Have you ever bought a bottle of essential oil, only to find out that you already have that same oil but with a different name? Or worse, that you have been using the wrong essential oil, or using it inappropriately? That’s why knowing the botanical or Latin names is important, but that’s not the only reason.
In this post, I will show how the botanical names are structured and how to write them correctly. You can test your knowledge about the botanical names. Also, I will explain what the chemotypes really are and clarify some common misconceptions about them. But first things first…
COMMON PLANT NAMES: CONFUSIONS
The plant kingdom is huge, and with hundreds of thousands of higher plant species, it’s no wonder that there’s much confusion around their names. For example, there are currently 986 accepted species of sage (Salvia), 47 species of lavender (Lavandula) and 42 species – with hundreds of cultivars – of mint (Mentha), according to The Plant List.
Traditional names are often too general, or plants that belong to different families have the same name. Let’s take a look at some examples.
Cedar is a generic term that may refer to about 30 different plant species. While Atlas, Himalayan or Lebanon cedars are ‘true’ cedars – they belong to the genus Cedrus of the pine plant family (Pinaceae) – Virginian cedarwood (a.k.a. Eastern red cedar) or Texan cedarwood are botanically junipers: they belong to the genus Juniperus of the cypress plant family (Cupressaceae).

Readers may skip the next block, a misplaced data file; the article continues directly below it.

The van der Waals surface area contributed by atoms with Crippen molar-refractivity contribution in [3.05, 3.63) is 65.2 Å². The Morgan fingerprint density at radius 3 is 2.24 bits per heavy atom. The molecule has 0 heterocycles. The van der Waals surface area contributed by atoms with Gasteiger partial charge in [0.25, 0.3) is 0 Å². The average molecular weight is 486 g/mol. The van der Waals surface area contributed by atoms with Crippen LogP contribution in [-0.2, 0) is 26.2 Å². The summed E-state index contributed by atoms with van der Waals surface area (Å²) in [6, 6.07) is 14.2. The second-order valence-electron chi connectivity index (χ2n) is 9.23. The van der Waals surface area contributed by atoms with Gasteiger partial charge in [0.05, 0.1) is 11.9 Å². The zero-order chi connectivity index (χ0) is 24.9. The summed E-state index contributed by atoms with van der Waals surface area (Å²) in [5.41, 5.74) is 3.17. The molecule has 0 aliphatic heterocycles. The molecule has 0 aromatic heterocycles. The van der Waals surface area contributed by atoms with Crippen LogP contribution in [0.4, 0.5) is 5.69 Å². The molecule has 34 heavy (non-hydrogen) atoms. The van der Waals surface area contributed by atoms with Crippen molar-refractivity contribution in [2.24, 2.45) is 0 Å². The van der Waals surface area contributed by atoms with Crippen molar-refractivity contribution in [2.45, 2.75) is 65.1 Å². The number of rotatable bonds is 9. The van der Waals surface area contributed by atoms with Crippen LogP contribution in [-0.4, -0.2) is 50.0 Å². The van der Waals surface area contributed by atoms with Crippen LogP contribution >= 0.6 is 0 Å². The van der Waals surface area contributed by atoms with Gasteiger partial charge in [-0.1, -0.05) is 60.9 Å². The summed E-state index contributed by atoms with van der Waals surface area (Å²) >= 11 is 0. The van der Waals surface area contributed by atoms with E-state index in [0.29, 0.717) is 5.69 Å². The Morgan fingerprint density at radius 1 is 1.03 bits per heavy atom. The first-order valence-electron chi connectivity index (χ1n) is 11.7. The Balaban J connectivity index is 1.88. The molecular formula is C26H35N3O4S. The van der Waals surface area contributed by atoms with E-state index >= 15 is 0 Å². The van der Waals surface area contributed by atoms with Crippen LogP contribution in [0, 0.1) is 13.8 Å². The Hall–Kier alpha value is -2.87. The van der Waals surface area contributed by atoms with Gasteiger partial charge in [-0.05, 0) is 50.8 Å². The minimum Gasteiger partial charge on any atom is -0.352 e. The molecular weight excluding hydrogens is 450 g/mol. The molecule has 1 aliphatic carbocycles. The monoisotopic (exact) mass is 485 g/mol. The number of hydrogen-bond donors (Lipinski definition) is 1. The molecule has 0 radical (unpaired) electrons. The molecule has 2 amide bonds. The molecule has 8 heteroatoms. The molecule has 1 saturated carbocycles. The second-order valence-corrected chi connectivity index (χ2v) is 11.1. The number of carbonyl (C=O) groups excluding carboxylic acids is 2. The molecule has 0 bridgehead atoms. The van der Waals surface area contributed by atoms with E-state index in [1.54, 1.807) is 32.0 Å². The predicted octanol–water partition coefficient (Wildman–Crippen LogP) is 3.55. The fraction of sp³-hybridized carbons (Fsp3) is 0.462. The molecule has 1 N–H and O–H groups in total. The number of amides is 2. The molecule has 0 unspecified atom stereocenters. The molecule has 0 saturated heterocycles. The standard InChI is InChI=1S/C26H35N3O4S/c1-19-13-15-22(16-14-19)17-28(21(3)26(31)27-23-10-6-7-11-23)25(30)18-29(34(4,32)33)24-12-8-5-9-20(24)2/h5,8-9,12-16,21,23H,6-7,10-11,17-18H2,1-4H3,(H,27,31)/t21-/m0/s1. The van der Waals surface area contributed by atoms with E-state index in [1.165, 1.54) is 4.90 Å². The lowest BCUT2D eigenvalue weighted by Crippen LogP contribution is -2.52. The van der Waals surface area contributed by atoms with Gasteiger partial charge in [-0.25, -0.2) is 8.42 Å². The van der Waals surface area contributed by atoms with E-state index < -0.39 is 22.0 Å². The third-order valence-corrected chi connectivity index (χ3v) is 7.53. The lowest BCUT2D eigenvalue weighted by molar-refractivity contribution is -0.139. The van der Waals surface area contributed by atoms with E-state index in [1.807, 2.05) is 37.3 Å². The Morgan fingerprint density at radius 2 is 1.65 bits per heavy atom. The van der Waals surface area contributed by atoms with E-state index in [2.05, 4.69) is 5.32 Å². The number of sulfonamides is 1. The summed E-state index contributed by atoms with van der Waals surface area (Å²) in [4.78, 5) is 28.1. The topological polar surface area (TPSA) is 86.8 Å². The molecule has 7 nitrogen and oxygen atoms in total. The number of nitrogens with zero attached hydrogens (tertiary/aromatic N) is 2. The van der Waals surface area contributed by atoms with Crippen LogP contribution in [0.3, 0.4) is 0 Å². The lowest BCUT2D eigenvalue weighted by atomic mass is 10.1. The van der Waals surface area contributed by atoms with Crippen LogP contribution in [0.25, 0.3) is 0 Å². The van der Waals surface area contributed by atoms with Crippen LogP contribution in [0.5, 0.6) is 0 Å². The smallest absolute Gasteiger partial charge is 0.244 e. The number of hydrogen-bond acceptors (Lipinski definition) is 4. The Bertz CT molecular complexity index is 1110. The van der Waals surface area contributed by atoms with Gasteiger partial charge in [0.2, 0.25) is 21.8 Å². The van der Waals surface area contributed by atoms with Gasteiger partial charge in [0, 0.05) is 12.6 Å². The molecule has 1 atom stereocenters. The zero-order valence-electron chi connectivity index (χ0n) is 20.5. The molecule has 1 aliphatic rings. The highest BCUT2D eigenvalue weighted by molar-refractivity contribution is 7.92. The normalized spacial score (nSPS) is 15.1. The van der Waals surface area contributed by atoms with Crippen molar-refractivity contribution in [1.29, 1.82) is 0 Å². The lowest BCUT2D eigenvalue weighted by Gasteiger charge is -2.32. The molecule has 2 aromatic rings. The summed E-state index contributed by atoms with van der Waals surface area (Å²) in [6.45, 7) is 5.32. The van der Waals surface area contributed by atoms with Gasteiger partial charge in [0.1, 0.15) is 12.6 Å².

Same with rosewood which can refer to many species from the Vauquelinia, Dalbergia and Aniba species. Only the latter, Aniba parviflora, now endangered and strictly regulated, is the source of the revered essential oil.
Another common botanical confusion is between the genera Geranium and Pelargonium. Historically, both genera were classified as the Geranium and were later reclassified under two separate genera.
What today is commonly known as the geranium essential oil is actually obtained from the leaves of Pelargonium species (P. graveolens, P. capitatum and P. radens) and cultivars. Moreover, the effects of the essential oil were commonly attributed to those of a whole herb – mostly water extracts – of Geranium robertianum or G. maculatum. Such generalisation of essential oils’ beneficial effects with herbs is widespread in aromatherapy. I wrote more about this and other misconceptions in my guide on How to find reliable essential oil information.
However, the misattribution got stuck until today, probably because the Geranium species were well-known at the time and had been used in Europe long before the Pelargonium was introduced to Europe in the late 16th Century from South Africa (Lis-Balchin 2002).
But the confusion doesn’t end here. From Bulgaria comes so-called Zdravetz – essential oil of Geranium macrorrhyzum, which is entirely different from geranium essential oil in both chemical composition and therapeutic properties.
WHY SHOULD I KNOW THE BOTANICAL NAMES?
There are good reasons why anyone who uses medicinal plants or their aromatic extracts should be familiar with the botanical or Latin names:
- Searching by the botanical names significantly increases the chances of finding reliable information about them – their composition, traditional use, pharmacological properties and application modes.
- Sometimes, products from the same plant species are sold under different commercial names (e.g., wild orange/sweet orange – both are Citrus sinensis). Or vice versa, a similar traditional name may be attributed to botanically different species, as discussed above. In both cases, botanical names will clarify which plant you’re dealing with.